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Here’s how it works (Pt 2)…

January 8, 2017

When I previously blogged that our local newspaper (a paper for which I wrote a bi-weekly op-ed piece and occasionally freelanced for) did not  want to cover the fact that the OPP sent two special officers from its Smith Falls surveillance unit to cover a small anti-Kinder Morgan pipeline protest held in our small town (less than 25 people participated), and then followed that up with a phone call to the organizer of the protest when Prime Minister Trudeau okay’d the new pipeline, wanting to know what her “intentions” were – when I blogged about it, certain feathers were ruffled and noses went out of joint at the newspaper, and so they now have no more work for me.

I did not get fired, but they told me that they did not need my bi-weekly column nor my freelance pieces as it is now the “slow season” at the paper.

Thank you very much and goodbye.


A couple of years ago I wrote an op-ed piece for a Halifax weekly about the overt racism that was about to be implemented in the new planning for the Halifax Seaport Farmer’s Market. (

It was the paper’s most read op-ed piece of the year and when it went viral the Market Committee was forced to delay and publicly review their re-design plans. The piece created a huge buzz throughout the city (and was picked up by the press in Toronto and Vancouver), and became part of the larger discussion about racism problems in Halifax.

However, the piece also pissed off important Halifax people who sat on the Market Board and had been involved in the re-design. They put pressure on the paper demanding to know who my source for the story was.

Rather than refuse the request – you know, freedom of the press and such things – the paper caved and wanted to expose my sources. I refused.

It was the last op-ed piece I ever wrote for them.


Freedom of the press has always been one of the great illusions of liberal democracies. Because we don’t live under a dictator with overt censorship laws, or in a South American country where journalists die when they try to expose the truth, we think the press is free to cover what it likes or feels is important.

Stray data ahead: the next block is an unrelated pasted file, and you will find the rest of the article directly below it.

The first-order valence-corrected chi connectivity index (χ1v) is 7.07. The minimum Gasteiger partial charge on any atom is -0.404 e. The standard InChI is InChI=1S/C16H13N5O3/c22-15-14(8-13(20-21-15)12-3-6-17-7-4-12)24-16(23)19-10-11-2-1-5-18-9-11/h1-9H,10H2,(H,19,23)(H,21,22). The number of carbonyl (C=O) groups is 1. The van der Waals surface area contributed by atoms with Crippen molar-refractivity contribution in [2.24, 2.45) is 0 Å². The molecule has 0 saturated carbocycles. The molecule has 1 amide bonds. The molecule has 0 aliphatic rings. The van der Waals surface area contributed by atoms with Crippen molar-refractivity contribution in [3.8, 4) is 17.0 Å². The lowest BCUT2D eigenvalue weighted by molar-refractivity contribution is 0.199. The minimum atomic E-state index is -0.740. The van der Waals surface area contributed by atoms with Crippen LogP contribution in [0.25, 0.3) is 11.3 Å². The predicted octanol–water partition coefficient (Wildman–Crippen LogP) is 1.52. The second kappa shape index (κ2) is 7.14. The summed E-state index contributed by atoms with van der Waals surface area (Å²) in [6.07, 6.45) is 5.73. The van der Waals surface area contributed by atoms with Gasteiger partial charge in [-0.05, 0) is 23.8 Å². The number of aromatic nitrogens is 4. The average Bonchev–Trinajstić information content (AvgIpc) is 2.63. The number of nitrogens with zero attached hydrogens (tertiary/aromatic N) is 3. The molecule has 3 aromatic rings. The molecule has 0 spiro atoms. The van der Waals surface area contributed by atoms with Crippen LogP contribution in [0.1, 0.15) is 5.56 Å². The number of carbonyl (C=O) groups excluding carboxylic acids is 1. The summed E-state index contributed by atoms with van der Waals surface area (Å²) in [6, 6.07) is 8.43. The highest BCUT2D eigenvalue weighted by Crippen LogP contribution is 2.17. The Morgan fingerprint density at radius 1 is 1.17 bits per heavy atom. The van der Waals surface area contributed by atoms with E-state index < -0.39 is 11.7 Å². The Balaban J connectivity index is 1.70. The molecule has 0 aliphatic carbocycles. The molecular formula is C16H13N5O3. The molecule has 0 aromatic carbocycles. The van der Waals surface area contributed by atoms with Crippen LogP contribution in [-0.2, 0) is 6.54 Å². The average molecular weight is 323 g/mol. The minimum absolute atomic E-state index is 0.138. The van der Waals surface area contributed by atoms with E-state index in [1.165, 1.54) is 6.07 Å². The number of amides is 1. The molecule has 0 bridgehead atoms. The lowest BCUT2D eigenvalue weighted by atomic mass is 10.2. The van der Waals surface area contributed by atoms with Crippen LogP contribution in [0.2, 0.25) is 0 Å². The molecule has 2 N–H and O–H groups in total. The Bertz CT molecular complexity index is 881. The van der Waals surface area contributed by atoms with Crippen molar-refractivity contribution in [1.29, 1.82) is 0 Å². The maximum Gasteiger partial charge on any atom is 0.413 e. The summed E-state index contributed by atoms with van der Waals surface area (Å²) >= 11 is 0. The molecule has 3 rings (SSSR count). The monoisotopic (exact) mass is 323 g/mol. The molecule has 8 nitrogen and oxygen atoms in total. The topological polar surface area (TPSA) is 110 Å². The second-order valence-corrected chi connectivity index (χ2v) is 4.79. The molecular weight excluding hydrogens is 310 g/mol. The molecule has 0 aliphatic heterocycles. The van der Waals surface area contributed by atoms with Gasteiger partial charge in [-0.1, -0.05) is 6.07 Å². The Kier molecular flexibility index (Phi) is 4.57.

The illusion is right up there with Equality and Justice for all.

Newspapers don’t want to upset their advertisers (especially now with rapidly dwindling advert money coming in as everyone moves to the internet). That’s why you almost never see the Toronto Star take on developers, suburban sprawl, or the shitty state of new condo construction in the Toronto.

And you expect a big national paper like the Globe and Mail to be pro-free trade, pro-pipeline, low minimum wage, and such, as it is owned by one of the wealthiest families in Canada who has a lot to gain from maintaining the economic status quo.

When a popular local town councilor asked me if he could re-post my Kinder Morgan blog on his Facebook page we discussed what the probable outcome would be. We knew it would upset the paper for it called them out into the sunlight on a potentially huge issue. (There is a growing rift of fascism happening in the lands, the police are increasingly being called upon to keep the populace under surveillance, there is even talk in America of criminalizing the very act of protesting (“economic terrorism”).)

But we felt it can’t be ignored. This is how fascism wins. It creeps in slowly. We ignore it, or dismiss it, and before you know it, the police has files on anyone who speaks out, and then all sorts of nasty shit starts to happen.

Sadly we were prophetic.

It didn’t matter that the re-post immediately caused a lot of discussion in town, or that the newspaper editor started getting calls from around the province wanting to know if the story was true and what the newspaper was going to do about it. The story itself was unimportant. That feathers had been ruffled was the issue. Get rid of the messenger – ignore the message.

It is always disappointing when people live down to our expectations, rather than up to the challenge laid out before them.

But then maintaining the status quo – in the face of climate change, massive economic inequalities, and growing social unrest, is like that – it can only ever be propped up by our lesser angels.

One Comment leave one →
  1. Douglas Smith permalink
    January 23, 2017 6:35 pm

    I just sent the following email to my network in Haliburton and beyond:

    Greetings ~

    I regret to say that I have not kept abreast of recent events in Bancroft.

    On December 09, 2016 Mr. S.J. Hines via his personal blog publicly questioned the local paper, Bancroft This Week, (for which he wrote a biweekly column as well as freelance articles) for its failure to report an incidence of police intimidation that took place in connection with a local anti-pipeline protest.

    The upshot was that Mr. Hines, in his words, “did not get fired, but they told me that they did not need my bi-weekly column nor my freelance pieces as it is now the ‘slow season’ at the paper.” (

    By “they” I presume Mr Hines refers among others to the paper’s managing editor, Ms. Jenn Watt, who also happens to be the publisher of the Haliburton Echo.

    I am copying this communication to Ms. Watt so that she may correct the record if she sees fit. But it is important to remember in any case that citizens have every right to withdraw their support from a publication that turns its back on struggles for justice within its community.

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